Pensions in Divorce Settlements
Pension In Divorce is a complex matter, especially as there’s a lot to think about during divorce or dissolution of a civil partnership. Going through the financial settlement can be an especially upsetting and confusing time and pensions are often overlooked because the benefits are not immediate. However, it’s important to decide how you want to deal with your pension as it may be one of your most valuable assets after the family home.
How our Solicitors can help you Divide Pensions in the Financial Settlement
At Rowlinsons, our expert family law solicitors have many years of experience supporting divorcing couples throughout the North-west and Cheshire. We’ll guide you through your options so you can choose the best way to sort out your pension arrangements.
Not only are we qualified to consult on divorce and the related financial matters of separation, but we also have specialist training and accreditations in non-court alternative resolution, such as family mediation and collaborative law processes. We’ll take you through the benefits of each option and explain the process involved so you can choose the service that’s right for you.
Get the professionals you can trust. Recognition of our expertise in Family Law is shown by our membership in the Law Society's Family Law accreditation scheme. We are also part of the Resolution, which highlights our commitment to resolving disputes amicably, and the Resolution Accreditation scheme which evidences our skills and expertise in complex family law cases.
Get in touch today to find out how we can help you navigate Pension aspects of a financial settlement in divorce.
Dealing with Pensions in Divorce or Dissolution
Pensions are included as part of the financial settlement in the termination of a marriage or civil partnership and the court will consider both spouses’ pensions. In England and Wales, the total value of the pensions will be taken into account. This can include funds that were accrued before you were married and after the separation.
The court has the authority to offset the value of your pension against other assets or to order the sharing of a pension between spouses. In some situations, pension attachment orders are made, although these are rarer these days.
Understanding Your Pension Options During Divorce
The main ways of dealing with pensions are as follows:
The value of the pension is offset by the value of other assets. This might mean that if you want to keep the family home you can, but it’ll be at the expense of receiving your ex-spouse’s pension benefits. That’s why it’s essential to get an accurate valuation of all assets included in the settlement.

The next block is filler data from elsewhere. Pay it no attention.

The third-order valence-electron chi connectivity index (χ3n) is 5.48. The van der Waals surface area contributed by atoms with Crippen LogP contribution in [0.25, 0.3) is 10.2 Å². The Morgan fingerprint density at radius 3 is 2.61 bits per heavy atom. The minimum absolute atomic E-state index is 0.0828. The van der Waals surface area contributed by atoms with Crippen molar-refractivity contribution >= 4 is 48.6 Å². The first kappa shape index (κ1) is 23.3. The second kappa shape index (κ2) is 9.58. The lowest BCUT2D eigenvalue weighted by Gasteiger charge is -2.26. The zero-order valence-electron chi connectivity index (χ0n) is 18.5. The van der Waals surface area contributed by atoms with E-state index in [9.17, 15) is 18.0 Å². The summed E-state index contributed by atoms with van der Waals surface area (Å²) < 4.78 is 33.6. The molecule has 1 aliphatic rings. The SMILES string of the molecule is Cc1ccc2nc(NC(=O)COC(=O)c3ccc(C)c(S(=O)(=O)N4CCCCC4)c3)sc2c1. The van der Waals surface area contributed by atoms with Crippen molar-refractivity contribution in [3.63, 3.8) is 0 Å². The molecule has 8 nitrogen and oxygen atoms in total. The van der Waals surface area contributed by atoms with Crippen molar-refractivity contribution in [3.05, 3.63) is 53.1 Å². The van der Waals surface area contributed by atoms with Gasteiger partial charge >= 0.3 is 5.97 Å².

It's also important to think about the future, and how you will support yourself financially if you don’t take a share of a pension asset. Pension offsetting allows for a clean break once the financial consent order is finalised. This means your ex-spouse can no longer make a claim on your pension value or payments.
It may be that you don’t have enough assets to offset the pension's value. In this case, you may instead opt for a pension sharing arrangement.
Pension sharing on divorce, the newer procedure of the three, is when one spouse receives a portion of the other’s pension benefit. The pension pot is split so that one person receives the pension credit, debited from the other’s funds. The person receiving the credit can in some cases transfer the amount to a different pension scheme (external transfer), but this depends on the pension scheme and the shared amount may simply be transferred to a separate pot within the same scheme (internal transfer). Not all pension schemes are equal.
Whether it’s an internal or external transfer, it may make a difference to the income you receive in retirement. Therefore, it is often prudent to take independent financial advice as well.
Pension sharing allows for a clean financial break. Once the pot is shared, each person is responsible for their own portion and will know at the time of divorce how much that is. Re-marriage or death won’t affect either party’s pension benefits.
Also known as ‘earmarking.’ In this option, a portion or all of the member’s pension is diverted to the ex-spouse or civil partner when the pension is due to be paid. The ex-partner in receipt of the benefit is subject to conditions such as losing their entitlement to the payment if they remarry, or their ex-spouse dies.